CPI Snapshot: Looking for Cooling Inflation Trends

A person pushes a shopping cart through a supermarket in Manhattan, New York, U.S., March 28, 2022. REUTERS/Andrew Kelly

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NEW YORK, June 9 (Reuters) – Economic data due on Friday has market participants eagerly awaiting confirmation that inflation, which has been high for decades, peaked in March and began its long descent to the bottom. of the mountain.

While the Labor Department’s Consumer Price Index (CPI), which tracks the cost to urban consumers of a basket of items, is expected to accelerate to 0.7% from 0.3%, when ‘it is stripped of volatile food and energy products, it seems to cool a nominal 0.1 percentage point to 0.5%.

Year-over-year, consensus is for headline CPI to hold steady at a blistering 8.3% and forecast a “core” CPI of 5.9%, which would mark a welcome drop from 0. .3 percentage points.

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“You’re going to see high turnover, primarily from fuel and food,” said Peter Tuz, president of Chase Investment Counsel in Charlottesville, Va. “But the base number will probably dampen some of that.”

“It’s a trend in the right direction,” Tuz added.

A lower core reading would be the second leading indicator to show that April’s decline in inflation was no fluke. The first sign was the wage growth element in last Friday’s jobs report.


Resurgence in demand from a shackled global supply chain – whose recovery has been hampered by Russia’s war on Ukraine and China’s recent COVID-related restrictions – has driven prices well beyond the US Federal Reserve’s 2% average annual target.

The central bank has taken action in recent months, raising the target federal funds rate by 75 basis points in its effort to pour cold water on the economy and contain inflation.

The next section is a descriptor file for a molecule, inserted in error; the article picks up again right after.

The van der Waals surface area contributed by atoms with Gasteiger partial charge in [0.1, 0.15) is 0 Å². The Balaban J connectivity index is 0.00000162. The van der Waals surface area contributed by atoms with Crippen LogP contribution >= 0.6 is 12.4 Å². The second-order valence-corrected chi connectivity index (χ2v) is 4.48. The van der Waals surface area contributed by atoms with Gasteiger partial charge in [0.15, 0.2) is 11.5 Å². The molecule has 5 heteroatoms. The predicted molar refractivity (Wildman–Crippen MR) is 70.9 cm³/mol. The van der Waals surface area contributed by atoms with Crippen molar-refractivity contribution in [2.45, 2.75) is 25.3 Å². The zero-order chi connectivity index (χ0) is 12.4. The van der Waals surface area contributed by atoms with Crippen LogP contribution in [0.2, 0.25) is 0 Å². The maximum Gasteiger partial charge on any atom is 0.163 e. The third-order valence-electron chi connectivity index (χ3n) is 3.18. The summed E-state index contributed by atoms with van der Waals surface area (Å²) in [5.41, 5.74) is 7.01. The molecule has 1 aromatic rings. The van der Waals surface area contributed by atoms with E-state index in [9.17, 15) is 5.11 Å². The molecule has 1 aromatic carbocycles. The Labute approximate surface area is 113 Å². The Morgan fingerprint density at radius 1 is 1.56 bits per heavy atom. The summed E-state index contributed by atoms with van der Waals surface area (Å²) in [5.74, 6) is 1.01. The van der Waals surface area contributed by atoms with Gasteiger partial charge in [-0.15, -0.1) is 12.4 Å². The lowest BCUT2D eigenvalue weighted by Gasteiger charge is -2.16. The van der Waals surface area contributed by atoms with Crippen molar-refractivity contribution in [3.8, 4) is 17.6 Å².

Two more interest rate hikes of 50 basis points are expected following the Federal Open Market Committee (FOMC) monetary policy meetings in June and July.

While some economists worry that this sharp tightening could cool the economy towards recession, a wide range of recent data, covering the labor, manufacturing and housing markets, for example, have hinted that the economy is cooling. on its own and could give the Fed – which has pledged to remain nimble in its response to economic data – some leeway to take a more dovish turn this fall.

Federal funds target rate

Even though the core CPI is cooperating with the consensus, price growth remains stubbornly high, significantly outpacing wage inflation. If it persists, this situation can only curb the purchasing power of consumers.

CPI and wage growth

As a result, consumers – who contribute about 70% of US economic growth – are saving less, dipping into savings and buying more plastic, even as sentiment remains weak and inflation expectations high.

“A lot of people are suffering to cover food and energy prices,” Tuz said. “It’s a painful environment there.”

“Savings are down and credit use is up.”

Savings, expectations and consumer credit
High inflation expectations

After Friday’s CPI report, market participants will focus on next week’s producer price data and the Fed’s statement expected on Wednesday after its two-day monetary meeting, at the during which the central bank will implement the second of its three consecutive expected 50 basis point interest rate hikes.

But for now, CPI has the spotlight.

If it shows “incredibly high base number and mitigating base number, the markets might agree with that,” Tuz added.

“We will know tomorrow at this time.”

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Reporting by Stephen Culp; Editing by Lisa Shumaker

Our standards: The Thomson Reuters Trust Principles.

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